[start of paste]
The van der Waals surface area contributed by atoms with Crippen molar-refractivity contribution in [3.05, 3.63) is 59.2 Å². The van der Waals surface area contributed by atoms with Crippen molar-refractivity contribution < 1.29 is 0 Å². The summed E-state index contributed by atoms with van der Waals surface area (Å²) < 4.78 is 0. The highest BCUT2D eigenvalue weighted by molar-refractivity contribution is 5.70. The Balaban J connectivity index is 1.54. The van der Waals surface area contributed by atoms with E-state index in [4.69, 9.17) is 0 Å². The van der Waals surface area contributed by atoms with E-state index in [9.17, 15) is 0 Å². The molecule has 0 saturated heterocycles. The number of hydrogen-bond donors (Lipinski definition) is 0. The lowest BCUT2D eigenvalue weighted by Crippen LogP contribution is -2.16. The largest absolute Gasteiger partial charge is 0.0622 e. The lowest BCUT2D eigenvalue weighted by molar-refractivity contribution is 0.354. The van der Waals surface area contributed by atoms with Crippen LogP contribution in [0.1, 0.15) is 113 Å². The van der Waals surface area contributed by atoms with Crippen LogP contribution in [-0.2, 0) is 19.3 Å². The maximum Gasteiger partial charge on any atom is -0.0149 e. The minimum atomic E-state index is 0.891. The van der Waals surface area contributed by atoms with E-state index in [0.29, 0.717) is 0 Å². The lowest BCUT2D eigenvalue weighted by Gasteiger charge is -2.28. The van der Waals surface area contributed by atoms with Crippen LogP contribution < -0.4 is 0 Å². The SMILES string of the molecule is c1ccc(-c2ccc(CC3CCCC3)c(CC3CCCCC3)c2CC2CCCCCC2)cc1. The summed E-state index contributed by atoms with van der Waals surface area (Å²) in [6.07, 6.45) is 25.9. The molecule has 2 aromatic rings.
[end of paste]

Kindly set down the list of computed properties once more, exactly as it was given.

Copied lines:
The van der Waals surface area contributed by atoms with Crippen molar-refractivity contribution in [3.05, 3.63) is 59.2 Å². The van der Waals surface area contributed by atoms with Crippen molar-refractivity contribution < 1.29 is 0 Å². The summed E-state index contributed by atoms with van der Waals surface area (Å²) < 4.78 is 0. The highest BCUT2D eigenvalue weighted by molar-refractivity contribution is 5.70. The Balaban J connectivity index is 1.54. The van der Waals surface area contributed by atoms with E-state index in [4.69, 9.17) is 0 Å². The van der Waals surface area contributed by atoms with E-state index in [9.17, 15) is 0 Å². The molecule has 0 saturated heterocycles. The number of hydrogen-bond donors (Lipinski definition) is 0. The lowest BCUT2D eigenvalue weighted by Crippen LogP contribution is -2.16. The largest absolute Gasteiger partial charge is 0.0622 e. The lowest BCUT2D eigenvalue weighted by molar-refractivity contribution is 0.354. The van der Waals surface area contributed by atoms with Crippen LogP contribution in [0.1, 0.15) is 113 Å². The van der Waals surface area contributed by atoms with Crippen LogP contribution in [-0.2, 0) is 19.3 Å². The maximum Gasteiger partial charge on any atom is -0.0149 e. The minimum atomic E-state index is 0.891. The van der Waals surface area contributed by atoms with E-state index in [0.29, 0.717) is 0 Å². The lowest BCUT2D eigenvalue weighted by Gasteiger charge is -2.28. The van der Waals surface area contributed by atoms with Crippen LogP contribution < -0.4 is 0 Å². The SMILES string of the molecule is c1ccc(-c2ccc(CC3CCCC3)c(CC3CCCCC3)c2CC2CCCCCC2)cc1. The summed E-state index contributed by atoms with van der Waals surface area (Å²) in [6.07, 6.45) is 25.9. The molecule has 2 aromatic rings.